CHICAGO – Results were negative from the first randomized placebo-controlled trial of fecal microbiota transplant in ulcerative colitis, but enthusiasm remains for this newly regulated and trendy therapy.
"We need to get more data and we need to understand how better to use this approach, but I don’t think this study is telling us we should stop exploring. I still think it is an interesting avenue that we need to evaluate," study author Dr. Paul Moayyedi said during a late-breaking abstract session at Digestive Disease Week.
Part of the enthusiasm for what was described as "the new kid on the block for altering gut flora," has been fueled by a roughly 90% success rate for fecal transplant in treating Clostridium difficile infection.
Dr. Moayyedi also showcased a success story from the trial that "typifies a few patients in this study." The patient had ulcerative colitis for almost 20 years that was unresponsive to steroids and 5-aminosalicylic acid for 2 years before the study and so severe it caused bloody diarrhea 10-20 times per day. No improvement was seen after 6 weeks of placebo therapy and his Mayo Clinic score was "about as bad as it can be" at 12.
After crossing over to 6 weeks of open-label fecal microbiota transplantation (FMT), symptoms were much improved and his Mayo score dropped to 5. After 20 weeks, mucosa healed throughout the colon, his Mayo score reached 0, and he was "fine" on no medication.
"What we’re finding is that 6 weeks is usually not enough and that if you continue longer, you can get remission in some patients," said Dr. Moayyedi, the Richard Hunt-Astra Zeneca Chair in Gastroenterology, McMaster University, Hamilton, Ontario.
He went on to say, "I’m a very big proponent of evidenced-based medicine, but cases like these make you think something must be going on in some patients, but we don’t have the funding to do the 500-patient trial you need to get that signal."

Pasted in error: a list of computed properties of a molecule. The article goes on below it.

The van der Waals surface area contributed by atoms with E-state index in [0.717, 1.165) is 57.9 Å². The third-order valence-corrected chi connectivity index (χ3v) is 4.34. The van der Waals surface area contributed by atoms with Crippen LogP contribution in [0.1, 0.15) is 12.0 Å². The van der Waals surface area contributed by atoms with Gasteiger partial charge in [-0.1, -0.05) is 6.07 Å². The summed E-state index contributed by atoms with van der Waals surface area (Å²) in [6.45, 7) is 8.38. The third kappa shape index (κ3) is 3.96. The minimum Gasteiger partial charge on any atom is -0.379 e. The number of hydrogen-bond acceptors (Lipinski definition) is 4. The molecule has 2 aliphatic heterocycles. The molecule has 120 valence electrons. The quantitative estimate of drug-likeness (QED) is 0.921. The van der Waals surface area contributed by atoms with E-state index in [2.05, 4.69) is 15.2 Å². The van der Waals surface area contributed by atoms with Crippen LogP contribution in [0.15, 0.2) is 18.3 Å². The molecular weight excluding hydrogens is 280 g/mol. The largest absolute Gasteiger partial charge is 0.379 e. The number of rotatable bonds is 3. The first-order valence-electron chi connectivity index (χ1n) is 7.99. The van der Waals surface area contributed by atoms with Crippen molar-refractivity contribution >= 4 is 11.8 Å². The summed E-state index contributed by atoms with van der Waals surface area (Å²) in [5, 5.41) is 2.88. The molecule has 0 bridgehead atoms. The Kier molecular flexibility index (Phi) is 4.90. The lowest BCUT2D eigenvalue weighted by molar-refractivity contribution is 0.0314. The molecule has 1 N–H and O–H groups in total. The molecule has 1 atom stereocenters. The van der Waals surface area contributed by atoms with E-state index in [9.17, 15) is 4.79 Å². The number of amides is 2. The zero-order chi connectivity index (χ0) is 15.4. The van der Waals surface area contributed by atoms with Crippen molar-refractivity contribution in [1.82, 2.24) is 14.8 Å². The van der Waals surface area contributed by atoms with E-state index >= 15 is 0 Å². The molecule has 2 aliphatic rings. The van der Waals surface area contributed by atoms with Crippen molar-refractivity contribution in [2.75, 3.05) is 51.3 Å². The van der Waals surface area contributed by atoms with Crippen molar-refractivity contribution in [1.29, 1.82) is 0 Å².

Dr. Moayyedi and his associates enrolled ambulatory patients with active ulcerative colitis, defined as a Mayo score of at least 4 and an endoscopic Mayo score of at least 1, who tested negative for the C. difficile gene. Patients could be on ulcerative colitis medications, if doses were stable for at least 12 weeks but had to be off antibiotics for 30 days.
Patients were randomly assigned to receive a 50-mL retention enema containing fecal microbiota from an anonymous donor or water, once per week for 6 weeks. The primary outcome was remission of ulcerative colitis, defined as a Mayo score of 2 or less and an endoscopic Mayo score of 0 at week 7. Patients, clinicians, and investigators were blinded to therapy.
The 31 FMT and 30 placebo patients were well matched at baseline, except for significantly more pancolitis in the FMT group (64% vs. 36%).
Remission was achieved by seven FMT patients (23%) and two placebo patients (7%), which was not significantly different (P = .15), Dr. Moayyedi said.
There also were no differences between the FMT and placebo groups in any of the secondary outcomes: 6-week Mayo score (6.36 vs. 6.30; P = .95), 6-week Inflammatory Bowel Disease Questionnaire (148.4 vs. 146.4; P = .85), and 6-week EQ-5D health questionnaire (61.0 vs. 66.2; P = .34).
Based on these findings, the study is being stopped for futility, he said.
There were no major adverse events, although the diagnosis changed to Crohn’s colitis for two patients given FMT and one on placebo.
This was "much bigger than you’d expect," Dr. Moayyedi said. "We’re not sure why, and of course the worry is that FMT may change the phenotype, which would not be good."
If FMT is to succeed in ulcerative colitis, he suggested more data will be needed on the fecal microbiome and the best approach to administer FMT, including donor selection, timing, preparation, and duration of treatment. The group has not done an analysis of enema dwell time and response, and no signal was seen that FMT is more effective in left-sided disease.
More detailed microbiome analyses of the patient highlighted during the talk, however, revealed the man had a "very diverse and unstable" microbiome at baseline that gradually became more stable, "with a loss of Ruminococcus that seems to be a feature of improvement and a movement toward the phenotype of the donor," Dr. Moayyedi said.
During a discussion of the results, some audience members expressed concern that FMT might change the phenotype, while others were more enthusiastic about the therapy.